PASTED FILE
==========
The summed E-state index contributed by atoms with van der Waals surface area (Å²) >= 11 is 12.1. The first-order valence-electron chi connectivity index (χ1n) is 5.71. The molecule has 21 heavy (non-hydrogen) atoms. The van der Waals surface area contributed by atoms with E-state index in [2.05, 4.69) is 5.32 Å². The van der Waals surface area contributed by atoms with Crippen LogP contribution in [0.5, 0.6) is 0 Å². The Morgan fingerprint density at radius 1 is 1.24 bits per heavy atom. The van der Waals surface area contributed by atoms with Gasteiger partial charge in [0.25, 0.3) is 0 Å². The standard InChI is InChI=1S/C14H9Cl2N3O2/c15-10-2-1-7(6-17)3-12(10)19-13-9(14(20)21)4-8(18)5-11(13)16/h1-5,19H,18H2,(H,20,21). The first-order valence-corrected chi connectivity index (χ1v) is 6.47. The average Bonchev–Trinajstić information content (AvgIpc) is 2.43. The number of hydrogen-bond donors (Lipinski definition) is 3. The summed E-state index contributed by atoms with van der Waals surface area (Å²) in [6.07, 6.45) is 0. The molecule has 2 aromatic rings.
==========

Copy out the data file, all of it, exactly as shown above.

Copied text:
The summed E-state index contributed by atoms with van der Waals surface area (Å²) >= 11 is 12.1. The first-order valence-electron chi connectivity index (χ1n) is 5.71. The molecule has 21 heavy (non-hydrogen) atoms. The van der Waals surface area contributed by atoms with E-state index in [2.05, 4.69) is 5.32 Å². The van der Waals surface area contributed by atoms with Crippen LogP contribution in [0.5, 0.6) is 0 Å². The Morgan fingerprint density at radius 1 is 1.24 bits per heavy atom. The van der Waals surface area contributed by atoms with Gasteiger partial charge in [0.25, 0.3) is 0 Å². The standard InChI is InChI=1S/C14H9Cl2N3O2/c15-10-2-1-7(6-17)3-12(10)19-13-9(14(20)21)4-8(18)5-11(13)16/h1-5,19H,18H2,(H,20,21). The first-order valence-corrected chi connectivity index (χ1v) is 6.47. The average Bonchev–Trinajstić information content (AvgIpc) is 2.43. The number of hydrogen-bond donors (Lipinski definition) is 3. The summed E-state index contributed by atoms with van der Waals surface area (Å²) in [6.07, 6.45) is 0. The molecule has 2 aromatic rings.